The homes definitely have that LA feel. From the swanky modern pad overlooking the cityscape to the old-fashioned courtyard apartment complex (in real life Il Borghese on North Sycamore in Hancock Park), they really capture the range of cool homes you find in the city of angels. And of course there are plenty of palm trees. If you want to know what LA really feels like, and love David Lynch – check out Mulholland Drive.

Swingers (1996)


It’s Los Angeles in the Nineties. A group of young actors are hanging out in east Hollywood, emulating (with varying degrees of success) their heroes, the Rat Pack. Filmed entirely on location, Swingers has been praised for capturing LA and its wannabe lifestyle. The apartment that Mike (Jon Favreau) lives in is the real deal (5874 Franklin Avenue), as is the coffee shop where he and his buddies meet (the Hollywood Hills, now the 101 Coffee Shop at 6145 Franklin).

The friends also make their way round the city’s nightspots. In one scene, their cars drive down Fairfax, passing Canter’s Deli and the Hollywood Star Lanes Bowling Alley on Hollywood Boulevard (now demolished). The guys hang out at the Formosa Cafe (7156 Santa Monica), and at swing bars the Dresden Room Restaurant (1760 North Vermont) and the Derby (4500 Los Feliz). It’s a great slice of LA life in the Nineties, including footage of places now consigned to history.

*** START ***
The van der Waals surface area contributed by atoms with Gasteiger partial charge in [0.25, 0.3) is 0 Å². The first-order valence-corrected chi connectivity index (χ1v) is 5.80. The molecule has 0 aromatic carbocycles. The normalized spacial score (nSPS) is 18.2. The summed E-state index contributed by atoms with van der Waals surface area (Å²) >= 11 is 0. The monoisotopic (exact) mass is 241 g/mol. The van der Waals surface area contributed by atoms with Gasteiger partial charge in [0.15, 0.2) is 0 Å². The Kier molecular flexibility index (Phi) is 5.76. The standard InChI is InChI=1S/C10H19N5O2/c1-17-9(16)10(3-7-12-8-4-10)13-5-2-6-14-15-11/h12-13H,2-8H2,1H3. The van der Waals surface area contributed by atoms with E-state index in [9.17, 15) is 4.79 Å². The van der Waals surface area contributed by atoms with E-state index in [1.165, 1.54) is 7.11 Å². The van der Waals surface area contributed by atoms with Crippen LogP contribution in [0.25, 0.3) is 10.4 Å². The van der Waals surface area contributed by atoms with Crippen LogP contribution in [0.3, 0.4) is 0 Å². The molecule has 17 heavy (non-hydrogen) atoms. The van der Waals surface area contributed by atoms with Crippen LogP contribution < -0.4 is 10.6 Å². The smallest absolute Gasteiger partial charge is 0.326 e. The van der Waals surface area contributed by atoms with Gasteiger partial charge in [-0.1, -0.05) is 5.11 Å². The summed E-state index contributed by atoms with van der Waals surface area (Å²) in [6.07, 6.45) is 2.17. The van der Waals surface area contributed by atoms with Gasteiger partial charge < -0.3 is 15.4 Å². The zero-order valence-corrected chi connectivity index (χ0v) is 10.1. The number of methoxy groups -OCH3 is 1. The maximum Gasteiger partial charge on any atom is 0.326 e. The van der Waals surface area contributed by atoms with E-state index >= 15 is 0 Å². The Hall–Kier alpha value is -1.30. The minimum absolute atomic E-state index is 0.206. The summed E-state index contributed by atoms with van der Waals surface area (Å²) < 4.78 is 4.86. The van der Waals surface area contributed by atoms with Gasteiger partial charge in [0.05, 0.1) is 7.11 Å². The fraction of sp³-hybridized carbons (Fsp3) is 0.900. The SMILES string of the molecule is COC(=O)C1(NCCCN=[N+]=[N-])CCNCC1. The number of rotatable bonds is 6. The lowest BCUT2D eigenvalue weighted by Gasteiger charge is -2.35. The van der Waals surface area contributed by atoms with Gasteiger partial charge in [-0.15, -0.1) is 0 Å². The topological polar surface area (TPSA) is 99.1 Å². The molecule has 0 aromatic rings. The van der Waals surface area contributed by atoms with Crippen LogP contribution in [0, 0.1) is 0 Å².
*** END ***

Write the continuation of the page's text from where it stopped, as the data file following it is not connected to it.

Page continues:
LA Story (1991)


The offbeat comedy LA Story is made with great familiarity, wandering the streets of the city like a resident. That may be because it was made by one of its famous residents, Steve Martin, who lovingly (but with his tongue firmly in his cheek) guides viewers in and out of Hollywood apartments, along the freeways and up the Pacific Coast Highway through a hazy, sun-soaked Malibu. There are shots of the murals and boardwalk in Venice Beach, of Martin skating through the halls of the LA County Museum of Art, and of the wonderful Hollywood Forever cemetery. There is even the chance to see some landmarks that are no longer around: the Tail o’ the Pup outdoor hot dog stand on San Vicente in West Hollywood, and the Ambassador Hotel on Wilshire, doubling as L’Idiot restaurant. The ultimate LA movie? Could be.